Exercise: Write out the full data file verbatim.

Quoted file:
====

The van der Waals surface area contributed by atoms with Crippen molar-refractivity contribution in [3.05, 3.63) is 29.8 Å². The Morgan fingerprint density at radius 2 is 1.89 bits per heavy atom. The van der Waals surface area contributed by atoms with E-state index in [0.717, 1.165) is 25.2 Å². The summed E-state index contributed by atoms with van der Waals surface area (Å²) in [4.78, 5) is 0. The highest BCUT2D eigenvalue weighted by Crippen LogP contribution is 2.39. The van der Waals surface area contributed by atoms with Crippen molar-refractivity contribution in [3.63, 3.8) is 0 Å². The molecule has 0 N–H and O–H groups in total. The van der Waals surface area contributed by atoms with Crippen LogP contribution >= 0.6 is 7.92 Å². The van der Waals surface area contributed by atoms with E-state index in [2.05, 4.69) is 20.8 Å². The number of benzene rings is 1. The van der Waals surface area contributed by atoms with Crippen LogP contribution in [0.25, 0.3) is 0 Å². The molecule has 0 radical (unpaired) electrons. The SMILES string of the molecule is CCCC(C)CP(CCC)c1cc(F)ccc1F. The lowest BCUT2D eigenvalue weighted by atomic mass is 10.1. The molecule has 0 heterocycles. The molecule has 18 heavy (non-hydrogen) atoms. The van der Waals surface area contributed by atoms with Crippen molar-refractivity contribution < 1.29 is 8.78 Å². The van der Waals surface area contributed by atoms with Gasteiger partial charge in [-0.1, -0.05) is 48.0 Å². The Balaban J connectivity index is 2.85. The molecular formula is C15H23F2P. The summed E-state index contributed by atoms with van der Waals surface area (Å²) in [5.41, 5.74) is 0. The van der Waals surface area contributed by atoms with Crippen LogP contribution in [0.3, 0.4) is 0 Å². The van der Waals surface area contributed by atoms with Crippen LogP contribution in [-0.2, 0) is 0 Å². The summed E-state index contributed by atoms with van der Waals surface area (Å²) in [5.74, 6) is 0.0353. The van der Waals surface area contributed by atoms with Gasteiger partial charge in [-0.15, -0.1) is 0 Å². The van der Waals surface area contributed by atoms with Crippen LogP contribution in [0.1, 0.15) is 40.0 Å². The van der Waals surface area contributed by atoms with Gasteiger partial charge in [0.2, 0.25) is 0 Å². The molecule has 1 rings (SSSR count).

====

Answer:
The van der Waals surface area contributed by atoms with Crippen molar-refractivity contribution in [3.05, 3.63) is 29.8 Å². The Morgan fingerprint density at radius 2 is 1.89 bits per heavy atom. The van der Waals surface area contributed by atoms with E-state index in [0.717, 1.165) is 25.2 Å². The summed E-state index contributed by atoms with van der Waals surface area (Å²) in [4.78, 5) is 0. The highest BCUT2D eigenvalue weighted by Crippen LogP contribution is 2.39. The van der Waals surface area contributed by atoms with Crippen molar-refractivity contribution in [3.63, 3.8) is 0 Å². The molecule has 0 N–H and O–H groups in total. The van der Waals surface area contributed by atoms with Crippen LogP contribution >= 0.6 is 7.92 Å². The van der Waals surface area contributed by atoms with E-state index in [2.05, 4.69) is 20.8 Å². The number of benzene rings is 1. The van der Waals surface area contributed by atoms with Crippen LogP contribution in [0.25, 0.3) is 0 Å². The molecule has 0 radical (unpaired) electrons. The SMILES string of the molecule is CCCC(C)CP(CCC)c1cc(F)ccc1F. The lowest BCUT2D eigenvalue weighted by atomic mass is 10.1. The molecule has 0 heterocycles. The molecule has 18 heavy (non-hydrogen) atoms. The van der Waals surface area contributed by atoms with Crippen molar-refractivity contribution < 1.29 is 8.78 Å². The van der Waals surface area contributed by atoms with Gasteiger partial charge in [-0.1, -0.05) is 48.0 Å². The Balaban J connectivity index is 2.85. The molecular formula is C15H23F2P. The summed E-state index contributed by atoms with van der Waals surface area (Å²) in [5.41, 5.74) is 0. The van der Waals surface area contributed by atoms with Crippen LogP contribution in [0.3, 0.4) is 0 Å². The van der Waals surface area contributed by atoms with Crippen LogP contribution in [-0.2, 0) is 0 Å². The summed E-state index contributed by atoms with van der Waals surface area (Å²) in [5.74, 6) is 0.0353. The van der Waals surface area contributed by atoms with Gasteiger partial charge in [-0.15, -0.1) is 0 Å². The van der Waals surface area contributed by atoms with Crippen LogP contribution in [0.1, 0.15) is 40.0 Å². The van der Waals surface area contributed by atoms with Gasteiger partial charge in [0.2, 0.25) is 0 Å². The molecule has 1 rings (SSSR count).